1. PARENTING STRESS INDEX (pSI)=101 ITEM MEASURE OF PARENTING STRESS DIVIDED INTO TWO DIVISIONS OF CHILD CHARACTERISTIC STRESSORS AND PARENTING CHARACTERISTICS--AB~DINI R.R, (1983). PARENTING STRESS INDEX--MANUAL. PEDIATRIC PSYCHOLOGY PRESS I 320 TERRELL ROAD WESTI CHARLOTTESVILLEI VA 22901.

2. GENERAL HEALTH RATING (GHR)=35 ITEM MEASURE OF THE SUBJECTS' PERCEPTIONS OF THEIR HEALTH STATUS--DAVIESI A.R. AND WARE JR'I

. .,

J.E. (1981). MEASURING HEALTH PERCEPTIONS IN THE HEALTH

INSURANCE EXPERIMENT. RAND CORPORATIONI SANTA MONICAl CA 90406.

3. MEDICAL UTILIZATION FOR THE CHILO (MUC)=FREQUENCY COUNTS FROM THE CHILD'S MEDICAL CHART.

4. MOTHER'S HEALTH CARE SEEKING BEHAVIORS (MHCSB)=MOTHER'S REPORT OF HER USE OF MEDICAL SERVICES.

5. MOTHER'S lLl]ESS-RELATED BEHAVIORS (MIRB)=MOTHER'S MONTHLY MEAN REPORT OF: DAYS IN BEDI NON-PRESCRIPTION MEDICATIONS USEDI NUMBER OF DIFFERENT SYMPTOMSI ETC.

6. TRAUMATIC INJURIES (Ti)=FREQUENCY COUNTS FROM CHILD'S MEDICAL CHARTS OF TRAUMATIC INJURIES--LACERATIONS) BURNS) ACCIDENTAL POISONING) ETC •

III. QUESTIONS ASKED

I. ARE DIFFERENT LEVELS OF MATERNAL STRESS RELATED TO DIFFERENT RATES OF MEDICAL SERVICES UTILIZATION FOR THE CHILD?

ANSWER: NO (SEE FIGURE #1).

2. ARE DIFFERENT LEVELS OF MATERNAL STRESS RELATED TO DIFFERENT RATES OF MEDICAL SERVICES UTI~IZATION FOR THE MOTHER? ANSWER: YES tSEE FIGURES #2 & 3).

3. ARE DIFFERENT LEVELS OF MATERNAL STRESS RELATED TO DIFFERENT RATES OF MATERNAL ILLNESS-RELATED BEHAVIORS(MIRB)?

ANSWER: YES (SEE FIGURE #4).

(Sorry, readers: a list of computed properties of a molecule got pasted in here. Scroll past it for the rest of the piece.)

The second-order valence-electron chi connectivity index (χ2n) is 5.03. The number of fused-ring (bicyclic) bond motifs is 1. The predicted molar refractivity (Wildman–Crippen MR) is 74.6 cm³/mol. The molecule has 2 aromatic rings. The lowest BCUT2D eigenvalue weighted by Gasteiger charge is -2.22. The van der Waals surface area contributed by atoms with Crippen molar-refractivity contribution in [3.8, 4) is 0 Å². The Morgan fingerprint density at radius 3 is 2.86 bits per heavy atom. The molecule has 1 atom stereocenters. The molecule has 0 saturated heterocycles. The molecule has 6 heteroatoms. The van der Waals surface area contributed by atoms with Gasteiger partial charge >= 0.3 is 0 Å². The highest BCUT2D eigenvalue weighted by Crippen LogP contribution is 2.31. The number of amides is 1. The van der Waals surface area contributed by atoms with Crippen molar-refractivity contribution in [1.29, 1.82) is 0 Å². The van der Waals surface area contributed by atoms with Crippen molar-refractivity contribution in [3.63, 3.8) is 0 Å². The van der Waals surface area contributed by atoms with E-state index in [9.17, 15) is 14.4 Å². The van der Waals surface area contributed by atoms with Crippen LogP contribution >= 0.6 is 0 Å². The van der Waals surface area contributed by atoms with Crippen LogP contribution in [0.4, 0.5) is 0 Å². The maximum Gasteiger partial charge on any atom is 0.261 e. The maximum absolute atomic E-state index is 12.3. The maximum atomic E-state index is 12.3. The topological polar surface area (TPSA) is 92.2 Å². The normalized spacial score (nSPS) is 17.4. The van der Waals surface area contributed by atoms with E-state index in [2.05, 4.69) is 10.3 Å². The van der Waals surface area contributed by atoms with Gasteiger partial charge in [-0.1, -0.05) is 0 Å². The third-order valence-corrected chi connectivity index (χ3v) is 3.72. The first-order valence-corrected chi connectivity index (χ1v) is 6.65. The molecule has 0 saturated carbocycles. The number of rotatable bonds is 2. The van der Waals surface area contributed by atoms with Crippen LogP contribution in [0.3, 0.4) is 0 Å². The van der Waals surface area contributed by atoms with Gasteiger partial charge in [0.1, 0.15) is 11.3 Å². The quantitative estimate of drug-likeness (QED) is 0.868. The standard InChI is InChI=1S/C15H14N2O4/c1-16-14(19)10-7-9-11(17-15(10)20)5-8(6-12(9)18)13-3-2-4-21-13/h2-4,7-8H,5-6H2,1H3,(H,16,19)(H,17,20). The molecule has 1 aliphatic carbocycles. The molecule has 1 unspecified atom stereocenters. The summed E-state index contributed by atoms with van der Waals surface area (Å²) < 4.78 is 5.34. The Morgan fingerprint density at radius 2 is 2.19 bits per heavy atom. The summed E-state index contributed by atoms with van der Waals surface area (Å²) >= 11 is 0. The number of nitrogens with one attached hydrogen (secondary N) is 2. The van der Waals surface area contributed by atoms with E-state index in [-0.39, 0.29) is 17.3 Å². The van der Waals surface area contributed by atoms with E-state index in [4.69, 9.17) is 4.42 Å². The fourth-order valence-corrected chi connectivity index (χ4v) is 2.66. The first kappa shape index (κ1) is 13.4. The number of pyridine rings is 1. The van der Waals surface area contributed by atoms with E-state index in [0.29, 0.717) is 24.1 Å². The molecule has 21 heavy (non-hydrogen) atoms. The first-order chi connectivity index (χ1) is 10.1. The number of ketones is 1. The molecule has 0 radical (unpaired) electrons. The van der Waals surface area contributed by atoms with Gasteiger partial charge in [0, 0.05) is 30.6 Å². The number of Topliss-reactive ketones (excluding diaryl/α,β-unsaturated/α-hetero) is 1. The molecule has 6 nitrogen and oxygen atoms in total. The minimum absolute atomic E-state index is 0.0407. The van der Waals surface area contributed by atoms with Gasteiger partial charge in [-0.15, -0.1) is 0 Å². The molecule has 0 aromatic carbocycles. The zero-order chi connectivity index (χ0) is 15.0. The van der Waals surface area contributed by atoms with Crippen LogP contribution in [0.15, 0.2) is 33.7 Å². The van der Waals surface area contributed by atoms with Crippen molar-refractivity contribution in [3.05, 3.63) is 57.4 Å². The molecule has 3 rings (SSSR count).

4. ARE DIFFERENT LEVELS OF MATERNAL STRESS RELATED TO DIFFERENT GENERAL HEALTH RATINGS (GHR)?

ANSWER: YES (SEE F!GURES #5 & 6) .

5. BETWEEN THE VARIABLES OF MATERNAL STRESS (PSI) AND MATERNAL GENERAL HEALTH RATING (GHR)J WHICH IS A BETTER PREDICTOR OF MOTHER'S HEALTH CARE SEEKING BEHVIOR?

ANSWER: MATERNAL STRESS (SEE TABLE #2).

6. CAN WE REPLICATE ABIDIN'S 1982 FINDING OF DIFFERENT RATES OF TRAUMATIC INJURIES FOR A YOmlGER GROUP OF CHILDREN WITH MOTHERS AT DIFFERENT LEVELS OF STRESS?

ANSWER: NO (SEE TABLES #3 & 4).

ABIDINJ R.R'J PARENTING STRESS AND THE UTILIZATION OF

PEDIATRIC SERVICES. CHILDREN'S HEALTH CAREJ 1982J l1.2J 70-73'.'

7. ARE THE PARENTING STRESS INDEX SCORES AND GENERAL HEALTH RATINGS SCORES OF THE PARENTS IN THIS STUDY DI~FERENT FROM THE NORMS OF BOTH INSTRUMENTS?

ANSWER: NO (SEE TABLE #5).

5

tl i

DISCUSSION

MATERNAL LEVEL OF PARENTING STRESS APPEARS UNRELATED TO ODTAINING MEDICAL SERVICES FOR YOUNG CHILDREN) AND THEREFORE INAPPROPRIATE MEDICAL UTILIZATION RATES BASED ON MATERNAL STRESS DO NOT APPEAR TO OCCUR FOR VERY YOUNG CHILDREN.

MATERNAL LEVEL OF PARENTING STRESS IS HIGHLY RELATED TO HIGH

RATES OF MATERNAL USE OF MEDICAL SERVICES) TO ILLNESS-RELATED BEHAVIORS) AND TO MATERNAL PERCEPTIONS OF THEIR HEALTH STATUS. LOW TO MODERATE STRESS LEVELS DO NOT SEEM TO BE RELATED TO "ILLNESS BEHAVIORS;" WHILE HIGH STRESS RESULTS IN A GREAT DEAL OF "ILLNESS BEHAVIOR" IN THE YEAR FOLLOWING THE STRE~S MEASUREMENT. IT APPEARS THAT THE PARENTING

STRESS INDEX MAY BE USEFUL IN IDENTIFYING PARENTS UNDER EXCESSIVE

LEVELS OF STRESS WHICH MAY RESULT IN ILLNESS OR "ILLNESS BEHAVIOR,"

THE RELATIONSHIP PREVIOUSLY REPORTED OF LEVELS OF PARENTING STRESS TO TRAUMATIC INJURIES IN CHILDREN WAS NOT REPLICATED IN THIS STUDY, THE YOUNGER AGE OF THIS SAMPLE (12-24 MONTHS AT THE TIME THE OBSERVATIONS WERE MADE) PROBABLY REFLECTS THE REDUCED OPPORTUNITY FOR TRAUMATIC INJURIES WHEN COMPARED TO THE PREVIOUS SAMPLE OF CHILDREN 24 TO 48 MONTHS OF AGE.

PARENTING STRESS LEVEL \?SI)
LOW MODERATE HIGH
INITIAL N=10 N=31 N=15
SUBSEQUENT N=.16 N=34 N=6 en I-

-

en

-

>

::.:: u

-

en

FIGURE #1

MEDICAL UTILlZATION* FOR CHILD

BY INITIAL AND SUBSEQUENT PARENTING STRESS LEVEL

10

8

Su~SEJUENT P NISI

~4

--

4

6

--

--

2

0- - - -0 INITIAL

P N,S,

o

*MEAN MONT~jLY: SICK VISITS) EMERGENCY ROOM VISITS) VISITS TO OTHER PHYSICIANS) AND PHONE CALLS

7

FIGURE #2

r

MOTHERS' INITIAL STRESS LEVEL AND MOTHERS' SUBSEQUENT 12 MONTH) MEANI HEALTH CARE SEEKING BEHAVIORS

LOW STRESS=<15%ILE
12
10
<.!)
z 8
-
~
UJ
UJ
U) 6
UJ
a:
<
u 4
:::x:
I-
..J 2.8
-c 2
UJ
:::x:
0
LOW STRESS MODERATE